9.3 Atomic Memory Operations


The atomic memory operation (AMO) instructions perform read-modify-write operations for multiprocessor synchronization and are encoded with an R-type instruction format. These AMO instructions atomically load a data value from the address in rs1, place the value into register rd, apply a binary operator to the loaded value and the original value in rs2, then store the result back to the address in rs1. AMOs can either operate on 64-bit (RV64 only) or 32-bit words in memory. For RV64, 32-bit AMOs always sign-extend the value placed in rd. The address held in rs1 must be naturally aligned to the size of the operand (i.e., eight-byte aligned for 64-bit words and four-byte aligned for 32-bit words). If the address is not naturally aligned, a misaligned address exception will be generated.

The operations supported are swap, integer add, logical AND, logical OR, logical XOR, and signed and unsigned integer maximum and minimum. Without ordering constraints, these AMOs can be used to implement parallel reduction operations, where typically the return value would be discarded by writing to x0.

We provided fetch-and-op style atomic primitives as they scale to highly parallel systems better than LR/SC or CAS. A simple microarchitecture can implement AMOs using the LR/SC primitives. More complex implementations might also implement AMOs at memory controllers, and can optimize away fetching the original value when the destination is x0.

The set of AMOs was chosen to support the C11/C++11 atomic memory operations efficiently, and also to support parallel reductions in memory. Another use of AMOs is to provide atomic updates to memory-mapped device registers (e..g, setting, clearing, or toggling bits) in the I/O space.

To help implement multiprocessor synchronization, the AMOs optionally provide release consistency semantics. If the aq bit is set, then no later memory operations in this RISC-V hart can be observed to take place before the AMO. Conversely, if the rl bit is set, then other RISC-V harts will not observe the AMO before memory accesses preceding the AMO in this RISC-V hart.

The AMOs were designed to implement the C11 and C++11 memory models efficiently. Although the FENCE R, RW instruction suffices to implement the acquire operation and FENCE RW, W suffices to implement release, both imply additional unnecessary ordering as compared to AMOs with the corresponding aq or rl bit set.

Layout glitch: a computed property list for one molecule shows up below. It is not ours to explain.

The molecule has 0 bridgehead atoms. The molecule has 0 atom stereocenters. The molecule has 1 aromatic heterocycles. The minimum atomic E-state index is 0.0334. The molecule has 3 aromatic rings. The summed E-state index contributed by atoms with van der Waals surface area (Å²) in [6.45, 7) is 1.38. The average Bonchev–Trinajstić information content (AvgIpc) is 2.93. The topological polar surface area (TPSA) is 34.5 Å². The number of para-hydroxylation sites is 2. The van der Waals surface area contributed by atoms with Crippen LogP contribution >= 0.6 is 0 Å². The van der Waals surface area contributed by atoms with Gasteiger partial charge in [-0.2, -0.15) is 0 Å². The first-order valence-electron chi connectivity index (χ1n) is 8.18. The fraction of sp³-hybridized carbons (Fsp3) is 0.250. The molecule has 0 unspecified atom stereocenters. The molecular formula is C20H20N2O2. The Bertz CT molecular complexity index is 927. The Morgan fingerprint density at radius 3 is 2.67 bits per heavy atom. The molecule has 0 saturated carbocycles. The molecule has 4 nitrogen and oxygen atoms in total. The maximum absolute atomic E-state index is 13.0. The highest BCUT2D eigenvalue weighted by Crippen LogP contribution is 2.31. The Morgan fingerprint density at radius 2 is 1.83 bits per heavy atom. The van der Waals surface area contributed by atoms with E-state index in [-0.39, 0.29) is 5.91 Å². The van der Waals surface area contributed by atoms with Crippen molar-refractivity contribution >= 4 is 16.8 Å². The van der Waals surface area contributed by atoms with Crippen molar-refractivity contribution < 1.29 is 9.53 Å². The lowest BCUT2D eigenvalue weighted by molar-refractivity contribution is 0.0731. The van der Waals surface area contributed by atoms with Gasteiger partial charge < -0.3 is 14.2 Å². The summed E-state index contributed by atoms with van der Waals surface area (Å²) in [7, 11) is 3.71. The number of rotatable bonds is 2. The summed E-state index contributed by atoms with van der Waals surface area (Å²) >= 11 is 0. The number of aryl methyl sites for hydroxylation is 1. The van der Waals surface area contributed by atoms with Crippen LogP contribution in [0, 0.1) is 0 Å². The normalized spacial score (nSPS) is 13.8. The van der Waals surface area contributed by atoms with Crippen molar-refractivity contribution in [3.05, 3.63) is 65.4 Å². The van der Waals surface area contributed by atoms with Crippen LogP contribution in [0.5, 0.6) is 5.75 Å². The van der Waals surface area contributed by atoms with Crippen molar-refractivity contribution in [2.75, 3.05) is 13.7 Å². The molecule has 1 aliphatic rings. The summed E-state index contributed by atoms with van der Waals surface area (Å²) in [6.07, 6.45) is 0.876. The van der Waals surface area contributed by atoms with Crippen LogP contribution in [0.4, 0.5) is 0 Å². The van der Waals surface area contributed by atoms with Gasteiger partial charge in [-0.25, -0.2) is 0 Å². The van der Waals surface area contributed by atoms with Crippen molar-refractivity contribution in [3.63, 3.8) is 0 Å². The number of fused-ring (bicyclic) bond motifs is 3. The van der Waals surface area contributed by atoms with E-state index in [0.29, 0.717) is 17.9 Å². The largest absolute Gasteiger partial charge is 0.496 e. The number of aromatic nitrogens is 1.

An example code sequence for a critical section guarded by a test-and-set spinlock is shown in Figure 1.2. Note the first AMO is marked aq to order the lock acquisition before the critical section, and the second AMO is marked rl to order the critical section before the lock relinquishment.

Sample code for mutual exclusion. a0 contains the address of the lock.

We recommend the use of the AMO Swap idiom shown above for both lock acquire and release to simplify the implementation of speculative lock elision [Rajwar:2001:SLE].

At the risk of complicating the implementation of atomic operations, microarchitectures can elide the store within the acquire swap if the lock value matches the swap value, to avoid dirtying a cache line held in a shared or exclusive clean state. The effect is similar to a test-and-test-and-set lock but with shorter code paths.

The instructions in the “A” extension can also be used to provide sequentially consistent loads and stores. A sequentially consistent load can be implemented as an LR with both aq and rl set. A sequentially consistent store can be implemented as an AMOSWAP that writes the old value to x0 and has both aq and rl set.